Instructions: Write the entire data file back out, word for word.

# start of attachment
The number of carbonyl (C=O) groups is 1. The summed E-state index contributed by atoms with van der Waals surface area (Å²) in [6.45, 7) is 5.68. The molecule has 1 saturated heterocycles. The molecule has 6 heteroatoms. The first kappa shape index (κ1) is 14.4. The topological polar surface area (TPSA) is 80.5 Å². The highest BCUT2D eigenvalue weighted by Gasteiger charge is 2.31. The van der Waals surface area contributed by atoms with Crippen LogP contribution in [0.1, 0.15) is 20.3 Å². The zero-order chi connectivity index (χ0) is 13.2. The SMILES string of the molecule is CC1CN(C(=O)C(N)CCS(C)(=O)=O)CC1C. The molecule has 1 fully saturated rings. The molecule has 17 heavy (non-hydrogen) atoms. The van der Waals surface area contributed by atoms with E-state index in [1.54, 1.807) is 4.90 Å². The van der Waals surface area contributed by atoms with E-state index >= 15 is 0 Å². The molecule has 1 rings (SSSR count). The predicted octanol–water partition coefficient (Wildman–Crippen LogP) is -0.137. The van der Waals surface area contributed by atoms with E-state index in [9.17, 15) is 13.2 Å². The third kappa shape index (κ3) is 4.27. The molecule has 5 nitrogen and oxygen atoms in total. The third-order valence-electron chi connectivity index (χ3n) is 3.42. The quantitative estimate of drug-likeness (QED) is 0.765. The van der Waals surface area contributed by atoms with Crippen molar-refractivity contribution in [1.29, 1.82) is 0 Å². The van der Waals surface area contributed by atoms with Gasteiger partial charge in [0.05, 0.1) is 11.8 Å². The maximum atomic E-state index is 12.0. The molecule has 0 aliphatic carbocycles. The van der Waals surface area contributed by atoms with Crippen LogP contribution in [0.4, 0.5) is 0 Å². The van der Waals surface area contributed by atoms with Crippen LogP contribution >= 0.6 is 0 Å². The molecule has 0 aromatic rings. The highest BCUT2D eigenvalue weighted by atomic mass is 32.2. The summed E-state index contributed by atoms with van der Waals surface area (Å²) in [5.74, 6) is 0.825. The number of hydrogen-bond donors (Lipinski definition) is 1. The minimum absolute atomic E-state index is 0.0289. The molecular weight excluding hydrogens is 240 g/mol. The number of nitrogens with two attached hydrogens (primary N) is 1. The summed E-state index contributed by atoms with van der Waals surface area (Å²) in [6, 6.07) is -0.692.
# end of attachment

The number of carbonyl (C=O) groups is 1. The summed E-state index contributed by atoms with van der Waals surface area (Å²) in [6.45, 7) is 5.68. The molecule has 1 saturated heterocycles. The molecule has 6 heteroatoms. The first kappa shape index (κ1) is 14.4. The topological polar surface area (TPSA) is 80.5 Å². The highest BCUT2D eigenvalue weighted by Gasteiger charge is 2.31. The van der Waals surface area contributed by atoms with Crippen LogP contribution in [0.1, 0.15) is 20.3 Å². The zero-order chi connectivity index (χ0) is 13.2. The SMILES string of the molecule is CC1CN(C(=O)C(N)CCS(C)(=O)=O)CC1C. The molecule has 1 fully saturated rings. The molecule has 17 heavy (non-hydrogen) atoms. The van der Waals surface area contributed by atoms with E-state index in [1.54, 1.807) is 4.90 Å². The van der Waals surface area contributed by atoms with E-state index >= 15 is 0 Å². The molecule has 1 rings (SSSR count). The predicted octanol–water partition coefficient (Wildman–Crippen LogP) is -0.137. The van der Waals surface area contributed by atoms with E-state index in [9.17, 15) is 13.2 Å². The third kappa shape index (κ3) is 4.27. The molecule has 5 nitrogen and oxygen atoms in total. The third-order valence-electron chi connectivity index (χ3n) is 3.42. The quantitative estimate of drug-likeness (QED) is 0.765. The van der Waals surface area contributed by atoms with Crippen molar-refractivity contribution in [1.29, 1.82) is 0 Å². The van der Waals surface area contributed by atoms with Gasteiger partial charge in [0.05, 0.1) is 11.8 Å². The maximum atomic E-state index is 12.0. The molecule has 0 aliphatic carbocycles. The van der Waals surface area contributed by atoms with Crippen LogP contribution in [0.4, 0.5) is 0 Å². The van der Waals surface area contributed by atoms with Crippen LogP contribution >= 0.6 is 0 Å². The molecule has 0 aromatic rings. The highest BCUT2D eigenvalue weighted by atomic mass is 32.2. The summed E-state index contributed by atoms with van der Waals surface area (Å²) in [5.74, 6) is 0.825. The number of hydrogen-bond donors (Lipinski definition) is 1. The minimum absolute atomic E-state index is 0.0289. The molecular weight excluding hydrogens is 240 g/mol. The number of nitrogens with two attached hydrogens (primary N) is 1. The summed E-state index contributed by atoms with van der Waals surface area (Å²) in [6, 6.07) is -0.692.